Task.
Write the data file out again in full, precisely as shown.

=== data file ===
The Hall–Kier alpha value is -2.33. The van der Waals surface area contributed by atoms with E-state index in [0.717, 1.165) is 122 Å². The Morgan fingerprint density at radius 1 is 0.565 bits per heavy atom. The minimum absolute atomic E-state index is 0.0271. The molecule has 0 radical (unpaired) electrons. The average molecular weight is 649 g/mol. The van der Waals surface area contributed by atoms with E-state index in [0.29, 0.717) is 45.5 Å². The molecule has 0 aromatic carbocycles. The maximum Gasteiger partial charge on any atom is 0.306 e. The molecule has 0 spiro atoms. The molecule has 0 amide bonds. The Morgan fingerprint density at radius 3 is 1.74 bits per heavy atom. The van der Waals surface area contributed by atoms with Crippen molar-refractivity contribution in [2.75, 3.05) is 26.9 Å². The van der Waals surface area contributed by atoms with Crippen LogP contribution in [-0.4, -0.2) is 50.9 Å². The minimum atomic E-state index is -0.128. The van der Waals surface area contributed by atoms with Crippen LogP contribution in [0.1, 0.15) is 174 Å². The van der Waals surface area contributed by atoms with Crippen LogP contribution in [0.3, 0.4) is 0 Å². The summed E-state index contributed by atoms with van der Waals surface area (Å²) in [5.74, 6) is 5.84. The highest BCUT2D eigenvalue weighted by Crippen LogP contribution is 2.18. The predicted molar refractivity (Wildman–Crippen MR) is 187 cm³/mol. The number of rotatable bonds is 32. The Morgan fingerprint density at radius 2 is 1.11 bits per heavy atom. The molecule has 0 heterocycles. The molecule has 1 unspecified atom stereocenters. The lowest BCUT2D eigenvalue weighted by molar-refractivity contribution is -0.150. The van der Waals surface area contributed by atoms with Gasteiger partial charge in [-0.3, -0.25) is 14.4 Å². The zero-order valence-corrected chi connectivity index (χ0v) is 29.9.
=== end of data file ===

The Hall–Kier alpha value is -2.33. The van der Waals surface area contributed by atoms with E-state index in [0.717, 1.165) is 122 Å². The Morgan fingerprint density at radius 1 is 0.565 bits per heavy atom. The minimum absolute atomic E-state index is 0.0271. The molecule has 0 radical (unpaired) electrons. The average molecular weight is 649 g/mol. The van der Waals surface area contributed by atoms with E-state index in [0.29, 0.717) is 45.5 Å². The molecule has 0 aromatic carbocycles. The maximum Gasteiger partial charge on any atom is 0.306 e. The molecule has 0 spiro atoms. The molecule has 0 amide bonds. The Morgan fingerprint density at radius 3 is 1.74 bits per heavy atom. The van der Waals surface area contributed by atoms with Crippen molar-refractivity contribution in [2.75, 3.05) is 26.9 Å². The van der Waals surface area contributed by atoms with Crippen LogP contribution in [-0.4, -0.2) is 50.9 Å². The minimum atomic E-state index is -0.128. The van der Waals surface area contributed by atoms with Crippen LogP contribution in [0.1, 0.15) is 174 Å². The van der Waals surface area contributed by atoms with Crippen LogP contribution in [0.3, 0.4) is 0 Å². The summed E-state index contributed by atoms with van der Waals surface area (Å²) in [5.74, 6) is 5.84. The highest BCUT2D eigenvalue weighted by Crippen LogP contribution is 2.18. The predicted molar refractivity (Wildman–Crippen MR) is 187 cm³/mol. The number of rotatable bonds is 32. The Morgan fingerprint density at radius 2 is 1.11 bits per heavy atom. The molecule has 0 heterocycles. The molecule has 1 unspecified atom stereocenters. The lowest BCUT2D eigenvalue weighted by molar-refractivity contribution is -0.150. The van der Waals surface area contributed by atoms with Gasteiger partial charge in [-0.3, -0.25) is 14.4 Å². The zero-order valence-corrected chi connectivity index (χ0v) is 29.9.